\[         # begin a sequence of non-printing characters, which could be used
           #   to embed a terminal control sequence into the prompt
\]         # end a sequence of non-printing characters

Change Prompt Color

To color code your prompt on a Mac, use the following template:


Most Linux distributions use a little different format:


The first portion before the desired prompt escape or text only begins painting the chosen color (e.g., \[\033[1;34m\]). To stop painting a color, you have to reset to another color or turn color off (e.g., \[\033[0m\]).

Here’s a comprehensive list of color encoding:

# Regular Colors
\[\033[0;30m\] # Black
\[\033[0;31m\] # Red
\[\033[0;32m\] # Green
\[\033[0;33m\] # Yellow
\[\033[0;34m\] # Blue
\[\033[0;35m\] # Purple
\[\033[0;36m\] # Cyan
\[\033[0;37m\] # White

# High Intensty
\[\033[0;90m\] # Black
\[\033[0;91m\] # Red
\[\033[0;92m\] # Green
\[\033[0;93m\] # Yellow
\[\033[0;94m\] # Blue
\[\033[0;95m\] # Purple
\[\033[0;96m\] # Cyan
\[\033[0;97m\] # White

# Background
\[\033[40m\] # Black
\[\033[41m\] # Red
\[\033[42m\] # Green
\[\033[43m\] # Yellow
\[\033[44m\] # Blue
\[\033[45m\] # Purple
\[\033[46m\] # Cyan
\[\033[47m\] # White

# High Intensty backgrounds
\[\033[0;100m\] # Black
\[\033[0;101m\] # Red
\[\033[0;102m\] # Green
\[\033[0;103m\] # Yellow
\[\033[0;104m\] # Blue
\[\033[10;95m\] # Purple
\[\033[0;106m\] # Cyan
\[\033[0;107m\] # White

#Replace any leading leading 0; with 1; for bold colors
#Replace any leading 0; with 4; to underline

Once you’ve decided on the appropriate prompt add export PS1=”<custom prompt>” to your .profile. For example, this is what the line in my .profile looks like:

export PS1="\[\033[1;34m\]\!\[\033[0m\] \[\033[1;35m\]\u\[\033[0m\]:\[\033[1;35m\]\W\[\033[0m\]$ "

Add Personal “bin” to the PATH Variable

Every now and again you may want to create your own custom commands, scripts or programs for the CLI. Instead of mixing these in with the rest of the OS’s, just create your own personal “bin” folder and add it to your PATH variable so that you can run those commands from any folder in the shell.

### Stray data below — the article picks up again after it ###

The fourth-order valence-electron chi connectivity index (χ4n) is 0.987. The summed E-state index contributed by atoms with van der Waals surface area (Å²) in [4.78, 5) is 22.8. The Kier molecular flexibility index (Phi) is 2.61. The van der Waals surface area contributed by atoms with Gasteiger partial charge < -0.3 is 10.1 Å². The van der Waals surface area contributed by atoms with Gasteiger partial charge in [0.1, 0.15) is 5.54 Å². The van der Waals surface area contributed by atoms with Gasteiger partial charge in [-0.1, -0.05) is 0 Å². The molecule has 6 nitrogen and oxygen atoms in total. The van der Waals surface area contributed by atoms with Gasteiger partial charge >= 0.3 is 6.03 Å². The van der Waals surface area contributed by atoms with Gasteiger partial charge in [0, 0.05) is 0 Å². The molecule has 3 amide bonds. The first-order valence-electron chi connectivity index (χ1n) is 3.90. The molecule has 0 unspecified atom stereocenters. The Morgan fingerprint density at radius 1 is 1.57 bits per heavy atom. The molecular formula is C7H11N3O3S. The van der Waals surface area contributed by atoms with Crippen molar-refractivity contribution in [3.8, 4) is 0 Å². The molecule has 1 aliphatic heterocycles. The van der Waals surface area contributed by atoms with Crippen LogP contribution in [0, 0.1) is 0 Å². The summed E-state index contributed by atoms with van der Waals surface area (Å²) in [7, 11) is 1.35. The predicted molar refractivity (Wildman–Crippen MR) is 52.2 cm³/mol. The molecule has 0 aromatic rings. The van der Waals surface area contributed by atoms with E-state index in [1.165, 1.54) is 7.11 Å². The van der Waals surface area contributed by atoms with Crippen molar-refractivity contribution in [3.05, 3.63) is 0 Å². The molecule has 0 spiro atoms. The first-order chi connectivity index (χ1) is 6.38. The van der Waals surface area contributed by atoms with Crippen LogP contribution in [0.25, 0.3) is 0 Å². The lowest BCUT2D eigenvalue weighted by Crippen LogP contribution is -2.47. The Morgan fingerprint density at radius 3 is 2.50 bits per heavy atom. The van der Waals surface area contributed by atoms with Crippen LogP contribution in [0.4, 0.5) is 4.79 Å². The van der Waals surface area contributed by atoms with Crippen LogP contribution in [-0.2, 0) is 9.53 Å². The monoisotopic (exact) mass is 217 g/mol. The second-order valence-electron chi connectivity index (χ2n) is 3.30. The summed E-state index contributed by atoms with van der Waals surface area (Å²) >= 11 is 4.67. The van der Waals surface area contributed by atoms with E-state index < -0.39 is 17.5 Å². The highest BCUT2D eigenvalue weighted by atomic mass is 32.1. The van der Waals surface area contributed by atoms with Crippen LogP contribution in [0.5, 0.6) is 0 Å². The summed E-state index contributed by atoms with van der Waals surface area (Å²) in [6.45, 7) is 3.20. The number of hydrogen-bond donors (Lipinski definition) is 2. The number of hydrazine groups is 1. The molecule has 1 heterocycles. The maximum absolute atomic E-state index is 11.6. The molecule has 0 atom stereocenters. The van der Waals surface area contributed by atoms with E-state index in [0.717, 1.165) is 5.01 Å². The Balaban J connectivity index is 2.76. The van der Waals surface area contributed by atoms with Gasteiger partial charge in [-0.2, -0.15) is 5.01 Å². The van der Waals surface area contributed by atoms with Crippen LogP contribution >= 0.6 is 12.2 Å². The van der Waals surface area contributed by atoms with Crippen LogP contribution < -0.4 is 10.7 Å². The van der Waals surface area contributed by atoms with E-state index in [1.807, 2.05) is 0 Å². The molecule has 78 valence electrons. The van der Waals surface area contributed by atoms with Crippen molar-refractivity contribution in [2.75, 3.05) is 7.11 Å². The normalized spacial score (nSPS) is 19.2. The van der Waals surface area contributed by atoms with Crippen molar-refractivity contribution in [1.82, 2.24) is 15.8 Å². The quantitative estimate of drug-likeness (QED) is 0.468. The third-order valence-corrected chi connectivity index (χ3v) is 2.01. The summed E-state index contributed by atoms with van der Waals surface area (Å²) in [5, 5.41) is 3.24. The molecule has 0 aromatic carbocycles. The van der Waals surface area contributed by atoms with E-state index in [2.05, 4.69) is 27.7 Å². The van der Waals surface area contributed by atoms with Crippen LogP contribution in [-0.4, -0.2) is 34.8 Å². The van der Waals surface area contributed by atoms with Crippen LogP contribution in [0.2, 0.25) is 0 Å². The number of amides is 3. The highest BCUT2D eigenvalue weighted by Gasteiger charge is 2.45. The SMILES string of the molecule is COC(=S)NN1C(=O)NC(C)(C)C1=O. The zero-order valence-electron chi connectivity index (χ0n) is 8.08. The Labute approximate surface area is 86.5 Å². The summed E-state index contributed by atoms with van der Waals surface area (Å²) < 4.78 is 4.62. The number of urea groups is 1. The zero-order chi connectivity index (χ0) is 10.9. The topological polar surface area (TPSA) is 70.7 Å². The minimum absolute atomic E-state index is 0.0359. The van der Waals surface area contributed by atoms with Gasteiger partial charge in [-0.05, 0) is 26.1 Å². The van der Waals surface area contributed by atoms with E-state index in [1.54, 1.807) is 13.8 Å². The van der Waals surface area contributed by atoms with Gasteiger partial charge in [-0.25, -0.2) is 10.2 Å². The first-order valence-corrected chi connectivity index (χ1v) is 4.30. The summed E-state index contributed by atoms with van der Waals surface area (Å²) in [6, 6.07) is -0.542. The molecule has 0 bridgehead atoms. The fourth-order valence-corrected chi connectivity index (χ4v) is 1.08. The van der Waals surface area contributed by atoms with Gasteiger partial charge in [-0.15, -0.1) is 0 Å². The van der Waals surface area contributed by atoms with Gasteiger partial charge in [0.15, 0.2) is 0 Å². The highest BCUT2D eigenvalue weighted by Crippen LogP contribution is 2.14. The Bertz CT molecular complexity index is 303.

export PATH=$PATH:/Users/Taylor/bin

Create & Use Aliases

Aliases are really nifty. They can save you a lot of extra effort for frequently used and/or lengthy commands. For example, I found that I liked to use ls -lhaG a lot more than just ls as follows:

alias ls='ls -lhaG'

Alias long commands that you’d forget or never want to type. I use Git to version my code. The git log command is very powerful and can include a lot of options. Instead of typing the various options every time, I use an alias called glg:

alias glg='git log --date-order --all --graph --format="%C(green)%h%Creset %C(yellow)%an%Creset %C(blue bold)%ar%Creset %C(red bold)%d%Creset%s"'


At the end of the day, this is what my .bash_profile looks like:

UPDATED 2014-04-02

### MY ALIASES ###

# git command autocompletion script
source ~/bin/git-completion.bash

# git commamands simplified
alias gst='git status'
alias gco='git checkout'
alias gci='git commit'
alias grb='git rebase'
alias gbr='git branch'
alias gad='git add -A'
alias gpl='git pull'
alias gpu='git push'
alias glg='git log --date-order --all --graph --format="%C(green)%h%Creset %C(yellow)%an%Creset %C(blue bold)%ar%Creset %C(red bold)%d%Creset%s"'
alias glg2='git log --date-order --all --graph --name-status --format="%C(green)%H%Creset %C(yellow)%an%Creset %C(blue bold)%ar%Creset %C(red bold)%d%Creset%s"'

# ls alias for color-mode
alias lh='ls -lhaG'

# lock computer
alias lock='/System/Library/CoreServices/"Menu Extras"/User.menu/Contents/Resources/CGSession -suspend'

# hibernation and sleep settings
alias hibernate='sudo pmset -a hibernatemode 25'
alias sleep='sudo pmset -a hibernatemode 0'
alias safesleep='sudo pmset -a hibernatemode 3'
alias smartsleep='sudo pmset -a hibernatemode 2'

# up 'n' folders
alias ..='cd ..'
alias ...='cd ../..'
alias ....='cd ../../..'
alias .....='cd ../../../..'

# simple ip
alias ip='ifconfig | grep "inet " | grep -v | cut -d\ -f2'
# more details
alias ip1="ifconfig -a | perl -nle'/(\d+\.\d+\.\d+\.\d+)/ && print $1'"
# external ip
alias ip2="curl -s http://www.showmyip.com/simple/ | awk '{print $1}'"

# grep with color
alias grep='grep --color=auto'

# proxy tunnel
#alias proxy='ssh -D XXXX -p XXXX USER@DOMAIN'
# ssh home
#alias sshome='ssh -p XXXX USER@DOMAIN'

# processes